• Push gateway can become overwhelmed with too many labels — if this happens, it will stop working until the endpoint(s) are fixed. Simply reduce the number of labels being sent and restart the push gateway.
  • Scraping only supports a single URI and either a single port or all ports per pod/container/VM — in Kubernetes, it is not uncommon for a pod to contain more than one container. As long as the port and URI for Prometheus scraping are the same for all containers in the pod, you are good; otherwise you can only specify one. As an example, the default path for scraping is /metrics, however, something like Envoy (sidecar proxy) requires /stats/prometheus.
  • Querying is done via metric names — this means you need to know what you are searching for. As an example, let’s say you deploy Nginx and start scraping its metrics. How do you know what metrics it exposes? It turns out you cannot query for this (easily/efficiently) in Prometheus. The best bet is to check the metrics endpoint on Nginx to determine the metric names.
  • Prometheus does not support HA — sure, you can run two separate, independent instances, persist the data twice, put twice the load on the system, configure sticky sessions and somehow figure out how to make all your Grafana dashboards work with both instances, but that is not HA. Alternatively, you could look into leader election to a shared backend. In short, good luck!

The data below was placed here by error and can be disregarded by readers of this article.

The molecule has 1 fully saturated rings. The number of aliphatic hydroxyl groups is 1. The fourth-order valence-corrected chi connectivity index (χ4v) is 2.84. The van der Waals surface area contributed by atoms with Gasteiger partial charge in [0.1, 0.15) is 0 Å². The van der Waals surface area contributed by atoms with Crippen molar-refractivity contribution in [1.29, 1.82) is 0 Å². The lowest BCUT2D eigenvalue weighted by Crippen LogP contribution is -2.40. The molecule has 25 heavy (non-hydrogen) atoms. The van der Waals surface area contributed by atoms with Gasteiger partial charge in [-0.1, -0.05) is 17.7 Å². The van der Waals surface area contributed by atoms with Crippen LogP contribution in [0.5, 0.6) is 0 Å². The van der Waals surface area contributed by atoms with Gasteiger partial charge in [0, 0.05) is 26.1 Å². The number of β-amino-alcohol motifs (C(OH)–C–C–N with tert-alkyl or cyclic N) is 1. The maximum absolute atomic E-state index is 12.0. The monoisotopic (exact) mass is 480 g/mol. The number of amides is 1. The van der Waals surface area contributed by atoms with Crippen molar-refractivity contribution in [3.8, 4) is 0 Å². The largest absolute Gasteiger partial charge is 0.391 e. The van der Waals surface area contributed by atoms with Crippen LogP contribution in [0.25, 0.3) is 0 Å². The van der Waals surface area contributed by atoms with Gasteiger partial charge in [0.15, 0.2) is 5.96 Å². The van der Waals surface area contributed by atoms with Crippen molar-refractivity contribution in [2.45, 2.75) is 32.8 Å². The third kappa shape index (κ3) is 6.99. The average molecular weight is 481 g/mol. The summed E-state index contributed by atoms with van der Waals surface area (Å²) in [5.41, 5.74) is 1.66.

• Prometheus is more optimized for short-term data persistence — something like Graphite supports long-term data persistence better. It is not uncommon to send Prometheus metrics to another metric backend.
  • Prometheus does not support Federation — yes, I know documentation exists, but as it states, a single Prometheus endpoint cannot be used to aggregate ALL data from other Prometheus servers. In addition, it cannot issue a query to a child Prometheus server. Having to log into multiple, separate instances to get data is not federation, and good luck supporting your Grafana dashboards.


Prometheus is a powerful metrics tool and one ubiquitous in the Cloud Native space (especially given it is only one of two projects that have graduated from CNCF). It offers pull and push-based collection with hooks for common formats (e.g., statsd). It has a powerful proprietary query language as well as rich alerting capabilities. It is optimized today for short-term retention in non-HA configurations though options do exist to change these behaviors (your mileage may vary). For those just starting out on their Cloud Native journey, Prometheus is a solid choice. For those with existing metric collection, you will need to compare the feature sets with the business requirements to decide how to proceed.

© 2018 – 2021, Steve Flanders. All rights reserved.